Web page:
Multidrug resistant genetic factors in malaria parasites
NUS scientists in collaboration with researchers from Norvatis have discovered two genetic markers in Plasmodium falciparum, the deadliest malaria parasite that can cause it to develop resistance against a new antimalarial drug.
The growing resistance to anti-infective drugs has become a global problem, threatening to derail infection control efforts. Malaria drug resistance is no exception. Reports of resistance against artemisinin combination therapy (ACT), the current gold standard for malaria treatment, have become increasingly prevalent. This raises concerns on current malaria treatment and control efforts. Apart from an increasing need to develop new antimalarial drugs, it is also important to identify countermeasures to delay and/ or minimise the development of resistance against these new drugs.
The research team involving Prof Paul C. HO and his former Ph.D. student Dr. Michelle LIM from the Department of Pharmacy, NUS and Prof Pablo BIFANI from the Norvatis Institute for Tropical Diseases has identified two previously unreported genes in Plasmodium falciparum, and the putative mechanism which can cause it to develop resistance towards a new antimalarial drug. Plasmodium falciparum currently affects hundreds of millions of people worldwide.
Prof Ho said, "The discovery of these genetic markers and an early understanding of the drug resistance mechanisms will allow for better combination therapy while monitoring the effectiveness of new antimalarial drugs and minimising the development of drug resistance during clinical application."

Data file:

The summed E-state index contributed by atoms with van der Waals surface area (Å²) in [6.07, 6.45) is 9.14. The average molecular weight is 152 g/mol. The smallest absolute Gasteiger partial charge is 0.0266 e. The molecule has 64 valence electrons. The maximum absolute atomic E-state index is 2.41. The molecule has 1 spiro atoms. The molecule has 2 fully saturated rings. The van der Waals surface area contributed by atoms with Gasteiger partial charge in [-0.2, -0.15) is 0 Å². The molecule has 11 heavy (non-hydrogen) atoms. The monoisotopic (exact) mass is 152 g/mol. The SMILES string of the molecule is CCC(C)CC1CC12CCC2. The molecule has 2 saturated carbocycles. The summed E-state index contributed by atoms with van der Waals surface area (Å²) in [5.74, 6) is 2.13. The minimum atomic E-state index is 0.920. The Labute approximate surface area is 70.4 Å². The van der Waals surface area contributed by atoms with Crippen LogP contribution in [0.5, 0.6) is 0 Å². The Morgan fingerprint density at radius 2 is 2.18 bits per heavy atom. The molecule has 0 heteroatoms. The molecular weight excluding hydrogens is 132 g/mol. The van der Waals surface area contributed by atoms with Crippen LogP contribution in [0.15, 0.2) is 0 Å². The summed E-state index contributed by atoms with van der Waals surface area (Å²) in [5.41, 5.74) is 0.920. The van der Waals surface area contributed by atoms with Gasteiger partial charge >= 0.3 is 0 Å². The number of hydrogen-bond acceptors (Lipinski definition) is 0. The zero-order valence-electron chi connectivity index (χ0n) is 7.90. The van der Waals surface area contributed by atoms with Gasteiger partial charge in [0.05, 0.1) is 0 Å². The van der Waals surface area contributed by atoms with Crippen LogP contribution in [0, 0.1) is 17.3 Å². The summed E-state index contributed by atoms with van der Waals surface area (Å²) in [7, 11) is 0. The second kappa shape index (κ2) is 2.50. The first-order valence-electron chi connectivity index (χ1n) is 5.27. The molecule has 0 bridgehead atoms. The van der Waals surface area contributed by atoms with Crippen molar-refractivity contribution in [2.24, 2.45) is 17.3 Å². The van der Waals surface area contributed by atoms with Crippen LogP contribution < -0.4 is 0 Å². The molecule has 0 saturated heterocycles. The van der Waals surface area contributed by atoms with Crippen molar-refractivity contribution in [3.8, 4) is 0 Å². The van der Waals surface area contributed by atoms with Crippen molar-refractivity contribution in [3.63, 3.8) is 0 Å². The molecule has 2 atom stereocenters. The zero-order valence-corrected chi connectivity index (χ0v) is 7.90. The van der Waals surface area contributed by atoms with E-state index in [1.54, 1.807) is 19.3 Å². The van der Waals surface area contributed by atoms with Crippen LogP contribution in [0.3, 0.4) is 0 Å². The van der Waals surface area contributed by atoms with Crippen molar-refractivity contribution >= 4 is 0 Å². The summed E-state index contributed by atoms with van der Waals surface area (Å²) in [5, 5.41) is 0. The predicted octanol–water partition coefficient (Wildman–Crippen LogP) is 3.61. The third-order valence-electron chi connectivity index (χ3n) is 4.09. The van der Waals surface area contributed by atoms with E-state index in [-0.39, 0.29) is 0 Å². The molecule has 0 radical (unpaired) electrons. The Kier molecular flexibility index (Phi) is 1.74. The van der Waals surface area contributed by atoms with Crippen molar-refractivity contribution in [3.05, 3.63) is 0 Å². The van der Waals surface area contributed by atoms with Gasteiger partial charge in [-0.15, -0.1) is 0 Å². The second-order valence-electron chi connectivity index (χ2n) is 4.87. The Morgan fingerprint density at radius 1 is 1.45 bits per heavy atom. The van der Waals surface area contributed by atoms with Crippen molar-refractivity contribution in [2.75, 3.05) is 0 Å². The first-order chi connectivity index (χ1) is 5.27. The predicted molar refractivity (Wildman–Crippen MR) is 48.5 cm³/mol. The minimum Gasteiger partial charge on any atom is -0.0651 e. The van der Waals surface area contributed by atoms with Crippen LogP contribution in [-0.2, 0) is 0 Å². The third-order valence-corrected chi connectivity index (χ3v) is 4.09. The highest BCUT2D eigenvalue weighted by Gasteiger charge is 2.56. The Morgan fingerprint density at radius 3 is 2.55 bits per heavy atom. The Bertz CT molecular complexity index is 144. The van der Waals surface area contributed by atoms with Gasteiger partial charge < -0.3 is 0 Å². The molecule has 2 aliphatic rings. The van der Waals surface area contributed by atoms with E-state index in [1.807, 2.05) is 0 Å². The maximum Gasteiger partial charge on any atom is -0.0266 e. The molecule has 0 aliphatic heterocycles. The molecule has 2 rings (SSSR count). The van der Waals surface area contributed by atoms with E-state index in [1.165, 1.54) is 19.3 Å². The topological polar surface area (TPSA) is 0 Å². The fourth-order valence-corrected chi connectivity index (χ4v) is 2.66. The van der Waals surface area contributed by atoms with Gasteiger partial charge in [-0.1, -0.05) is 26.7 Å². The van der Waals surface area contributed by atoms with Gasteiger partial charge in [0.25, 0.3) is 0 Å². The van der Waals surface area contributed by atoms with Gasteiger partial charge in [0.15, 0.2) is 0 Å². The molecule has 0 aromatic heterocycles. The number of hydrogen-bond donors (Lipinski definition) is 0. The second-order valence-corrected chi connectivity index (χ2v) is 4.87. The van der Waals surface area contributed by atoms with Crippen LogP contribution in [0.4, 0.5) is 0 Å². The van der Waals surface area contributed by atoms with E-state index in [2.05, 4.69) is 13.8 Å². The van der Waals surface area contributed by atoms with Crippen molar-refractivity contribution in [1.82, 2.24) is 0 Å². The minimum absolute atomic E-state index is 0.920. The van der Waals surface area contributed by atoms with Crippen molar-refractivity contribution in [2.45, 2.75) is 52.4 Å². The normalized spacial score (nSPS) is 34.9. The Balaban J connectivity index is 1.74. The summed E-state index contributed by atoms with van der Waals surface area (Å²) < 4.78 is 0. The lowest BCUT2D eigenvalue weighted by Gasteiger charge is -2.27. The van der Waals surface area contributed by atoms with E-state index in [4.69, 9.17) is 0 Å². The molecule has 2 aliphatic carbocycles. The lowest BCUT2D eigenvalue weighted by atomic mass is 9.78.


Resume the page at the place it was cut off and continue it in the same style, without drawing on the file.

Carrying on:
An imidazolopiperazine (IPZ) class of drug compounds (saturated cyclic amines) with activity in both liver- and blood-stage parasites has been developed as a new type of antimalarial drug for use in prophylaxis, treatment and prevention of malaria disease transmission. Although IPZs have recently been shown to be highly effective against the malaria parasite, there is a strong tendency for the parasite to develop resistance to the drug. The research team has developed a selection method that enables them to isolate malaria parasite mutants which have evolved drug-resistant properties against this new antimalarial drug. By performing whole-genome sequencing of these drug-resistant Plasmodium falciparum clones, they found two previously unreported genes associated with drug resistance, an acetyl-CoA transporter (pfact) and a UDP-galactose transporter (pfugt).
Prof Bifani said, "The identified mechanisms causing this drug resistance are members of a family of membrane transporter proteins (major facilitator superfamily or MFS) responsible for the translocation of small molecules across the cellular membranes which was not previously associated with drug resistance in parasites. Knowledge of this association will help in future efforts in drug discovery, diagnostics and combination therapy."